The Moral Indefensibility of Death Row

The Allan B. Polunsky Unit near Livingston houses condemned Texans under some of the nation's harshest death row conditions.
The Allan B. Polunsky Unit near Livingston houses condemned Texans under some of the nation's harshest death row conditions.

Texas executes more of its citizens than any state in the country, and there’s new evidence that what we call justice is actually a corrupt, inhumane and morally indefensible system.

Alex Hannaford’s cover story this month shows an alarming correlation between trauma that happens to adolescent boys, the biological damage it does to their brains, how that altered physiology leads to violent behavior in their adult lives and their ultimate journeys to death row.

It’s been clear for a long time that poverty, violence, poor education and crime are interconnected. (We executed a 45-year-old man last year whose education ended in fourth grade and a 53-year-old man this year whose education ended in sixth grade.) And 97 percent of the people on death row are men.

We traditionally have used that sociological framework to examine homicidal behavior. Then, we find a personal comfort level with it and our individual moral codes.

But new studies and the data Hannaford collected from Texas death row inmates show the situation is more complex. There also are biological factors at work, and that discovery raises new questions about the morality of the Texas system.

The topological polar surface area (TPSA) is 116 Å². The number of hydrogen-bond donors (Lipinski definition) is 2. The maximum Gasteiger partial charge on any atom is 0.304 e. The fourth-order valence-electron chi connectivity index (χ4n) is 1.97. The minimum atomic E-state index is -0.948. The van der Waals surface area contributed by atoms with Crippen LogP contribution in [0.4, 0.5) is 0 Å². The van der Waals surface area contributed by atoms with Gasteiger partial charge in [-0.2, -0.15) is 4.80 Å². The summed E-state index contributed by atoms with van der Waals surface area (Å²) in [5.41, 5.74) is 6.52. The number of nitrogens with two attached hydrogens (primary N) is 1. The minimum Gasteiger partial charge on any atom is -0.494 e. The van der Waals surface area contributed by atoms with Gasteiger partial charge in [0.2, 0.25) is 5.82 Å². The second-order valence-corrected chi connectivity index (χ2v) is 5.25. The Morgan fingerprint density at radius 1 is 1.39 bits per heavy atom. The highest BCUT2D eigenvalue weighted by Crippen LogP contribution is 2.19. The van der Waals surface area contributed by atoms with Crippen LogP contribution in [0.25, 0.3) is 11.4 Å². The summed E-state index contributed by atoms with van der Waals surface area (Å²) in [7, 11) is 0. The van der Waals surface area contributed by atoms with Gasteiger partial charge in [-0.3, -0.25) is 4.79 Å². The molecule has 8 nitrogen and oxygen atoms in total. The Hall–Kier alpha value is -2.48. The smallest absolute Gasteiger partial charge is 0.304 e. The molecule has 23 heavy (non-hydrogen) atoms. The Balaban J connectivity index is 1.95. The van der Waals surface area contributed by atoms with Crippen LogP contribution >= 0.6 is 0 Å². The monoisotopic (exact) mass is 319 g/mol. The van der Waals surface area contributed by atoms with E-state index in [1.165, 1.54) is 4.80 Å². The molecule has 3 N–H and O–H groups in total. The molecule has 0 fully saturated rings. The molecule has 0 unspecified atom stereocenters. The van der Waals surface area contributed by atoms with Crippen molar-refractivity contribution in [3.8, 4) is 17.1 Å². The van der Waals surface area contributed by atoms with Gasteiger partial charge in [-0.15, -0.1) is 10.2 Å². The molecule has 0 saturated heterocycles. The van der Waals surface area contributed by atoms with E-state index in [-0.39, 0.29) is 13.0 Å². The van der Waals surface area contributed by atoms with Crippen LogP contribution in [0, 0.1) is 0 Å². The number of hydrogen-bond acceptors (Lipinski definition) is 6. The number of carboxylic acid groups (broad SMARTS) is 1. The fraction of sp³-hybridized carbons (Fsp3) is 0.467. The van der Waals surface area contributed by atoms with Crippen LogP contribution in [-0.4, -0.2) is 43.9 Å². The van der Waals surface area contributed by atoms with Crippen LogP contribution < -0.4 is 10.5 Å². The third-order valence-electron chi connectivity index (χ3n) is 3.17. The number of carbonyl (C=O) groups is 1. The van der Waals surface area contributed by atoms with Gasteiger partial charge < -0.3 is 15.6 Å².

As recently as the 1980s, professionals believed that the human brain was genetically determined by the time of birth. Now, studies by American and British scholars show that trauma actually changes the physiology of the brain and that those altered brains work differently in males and females. (Females tend to process the stress and trauma internally, directing destructive action at themselves; men tend to process it externally, focusing violence on other people.)

Male children who are physically, emotionally and/or sexually traumatized experience physical changes to their brains that make violence a common response to similar experiences later in life.

When that violence leads to a capital crime, the state places the man on death row, where the average inmate spends a full decade in an environment of emotional isolation, physical depravation, authoritarian relationships, and little or no interaction with any type of family or support network.

It’s a classic list designed for an assault on someone’s mental well-being. In fact, the state essentially drives many of those waiting to be executed insane. Then, we stick a needle in the arm of that adult traumatized child and kill him.

It is a shameful, barbaric process that many of us choose to look past, but every person who loves Texas should look directly at it. Texas is better than this.

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Published at 1:35 pm CST
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